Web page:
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Abbie Boudreau

From Wikipedia, the free encyclopedia

Abbie Boudreau
Born
Abbie Marie Boudreau[1]

(1978-04-14) April 14, 1978 (age 42)
EducationNorthwestern University
OccupationABC correspondent (present)
CNN correspondent (2007–10)

Abbie Marie Boudreau (born April 14, 1978)[1] is an American ABC television news correspondent. She joined ABC in November 2010. She was formerly with CNN. She has received seven regional Emmys for investigative reporting, writing and enterprise journalism. She also received regional Edward R. Murrow awards in both 2006 and 2007. Since joining ABC Abbie has received three national Emmy Awards, a national Edward R. Murrow award and a Gracie award for her ensemble work on Good Morning America.[2]

Early career

Abbie grew up in Bourbonnais, Illinois and attended Bradley Bourbonnais Community High School before attending Loyola University in Chicago earning her bachelor's and a master's degree in broadcast journalism from Northwestern University.[2] Prior to joining CNN Boudreau worked at KWWL-TV in Waterloo, Iowa, WWMT-TV in Kalamazoo, MI, and KNXV-TV in Phoenix, AZ.[2]

CNN

At CNN, she was the host for many documentaries including Campus Rage and Joe Biden Revealed. She also co-hosted a one-hour special called Fall of the Fat Cats. In a four-month investigation, she revealed how, over two years, the Federal Emergency Management Agency (FEMA) had stored $85 million worth of new household supplies that were meant for Hurricane Katrina victims, but ended up giving them away to various government agencies, such as prisons. The investigation, "Hurricane Giveaway", prompted the return of many of those items to Louisiana, where victims still needed basic supplies. The series was nominated for a national Emmy award.[3] The story was also a finalist in the Investigative Reporters and Editors (IRE) awards.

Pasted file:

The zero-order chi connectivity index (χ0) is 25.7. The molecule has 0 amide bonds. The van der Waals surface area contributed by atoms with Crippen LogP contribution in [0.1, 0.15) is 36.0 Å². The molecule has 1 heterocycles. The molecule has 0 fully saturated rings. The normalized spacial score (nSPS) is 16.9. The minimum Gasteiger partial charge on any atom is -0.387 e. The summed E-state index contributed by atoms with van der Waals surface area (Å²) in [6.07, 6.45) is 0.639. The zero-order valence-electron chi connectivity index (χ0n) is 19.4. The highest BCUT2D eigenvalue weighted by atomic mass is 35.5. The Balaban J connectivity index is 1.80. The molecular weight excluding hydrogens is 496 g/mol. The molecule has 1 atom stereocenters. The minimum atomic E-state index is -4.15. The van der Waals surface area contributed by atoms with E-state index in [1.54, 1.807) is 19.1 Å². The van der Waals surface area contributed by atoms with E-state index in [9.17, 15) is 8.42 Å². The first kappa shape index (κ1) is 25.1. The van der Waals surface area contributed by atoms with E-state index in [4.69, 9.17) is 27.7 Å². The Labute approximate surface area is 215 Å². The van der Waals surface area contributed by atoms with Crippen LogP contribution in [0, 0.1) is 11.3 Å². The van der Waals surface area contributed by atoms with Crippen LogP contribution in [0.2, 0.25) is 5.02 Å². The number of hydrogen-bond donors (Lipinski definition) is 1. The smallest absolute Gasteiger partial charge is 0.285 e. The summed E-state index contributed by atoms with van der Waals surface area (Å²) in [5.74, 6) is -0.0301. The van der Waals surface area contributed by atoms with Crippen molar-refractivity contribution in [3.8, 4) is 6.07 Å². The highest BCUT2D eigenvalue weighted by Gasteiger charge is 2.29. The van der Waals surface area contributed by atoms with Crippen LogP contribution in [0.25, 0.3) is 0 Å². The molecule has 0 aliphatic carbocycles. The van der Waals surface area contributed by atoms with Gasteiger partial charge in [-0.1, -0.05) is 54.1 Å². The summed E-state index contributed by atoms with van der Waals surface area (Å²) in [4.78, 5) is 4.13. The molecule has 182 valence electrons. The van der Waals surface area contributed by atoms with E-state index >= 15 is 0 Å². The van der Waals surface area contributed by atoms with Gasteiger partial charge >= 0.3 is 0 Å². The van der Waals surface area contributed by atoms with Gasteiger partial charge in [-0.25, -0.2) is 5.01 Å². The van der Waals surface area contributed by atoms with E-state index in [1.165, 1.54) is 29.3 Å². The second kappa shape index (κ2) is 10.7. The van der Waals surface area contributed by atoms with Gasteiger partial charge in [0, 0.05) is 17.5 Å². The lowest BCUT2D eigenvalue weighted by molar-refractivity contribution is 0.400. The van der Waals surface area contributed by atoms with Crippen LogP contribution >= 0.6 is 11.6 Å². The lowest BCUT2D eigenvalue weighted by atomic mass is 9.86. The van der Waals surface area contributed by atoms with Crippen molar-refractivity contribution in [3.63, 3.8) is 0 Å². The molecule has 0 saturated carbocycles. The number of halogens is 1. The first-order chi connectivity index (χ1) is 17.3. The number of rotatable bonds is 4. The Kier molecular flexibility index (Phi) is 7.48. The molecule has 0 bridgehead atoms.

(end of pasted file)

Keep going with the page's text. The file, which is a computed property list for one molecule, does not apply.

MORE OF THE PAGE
In 2010, she hosted Saturday and Sunday mornings on CNN . On October 6, 2008, she attempted to get Richard S. Fuld, Jr., CEO of Lehman Brothers, to answer questions about his $22 million in bonuses alone for 2007, on his way to testify in front of a committee hearing on Capitol Hill. The same day the stock market plunged 800 points.

She won a first place National Headliner Award for "Post Office Mansion", which revealed how the U.S. Postal Service was losing millions by buying the expensive homes of relocating employees. She also won the Livingston Award for Young Journalists for the documentary Killings At The Canal: The Army Tapes, which aired in November 2009. In 2011, the documentary won the gold medal for investigative reports in the New York Film Festival awards as well as the CINE Golden Eagle Award. One month after her investigation into the controversial 96-hour rule, which required NATO soldiers to release suspects or turn them over to Afghan authorities after 96 hours, the U.S. Department of Defense announced it was doing away with the rule and putting a new policy in place.

In late September, 2010, CNN published details of James O'Keefe's attempt to embarrass CNN and Boudreau by enticing her onto a boat for a meeting about an upcoming interview. The plan was foiled when Izzy Santa, the executive director of O'Keefe's organization Project Veritas warned Boudreau.[4] At ABC she contributes entertainment and lifestyle reports to Good Morning America, Nightline, as well as other ABC platforms.

References

  1. ^ a b PublicRecords. "Search Abbie Boudreau in Illinois Public Records". PublicRecords. Archived from the original on April 4, 2016. Retrieved April 17, 2013.
  2. ^ a b c CNN Programs – Anchors/Reporters – Abbie Boudreau Archived April 6, 2008, at the Wayback Machine
  3. ^ National Academy of Television Arts and Sciences – 30th Annual Emmy Awards Nominees
  4. ^ Zamost, Scott (September 29, 2010), "Fake pimp from ACORN videos tries to 'punk' CNN correspondent", CNN, retrieved September 29, 2010
This page was last edited on 29 April 2020, at 03:57
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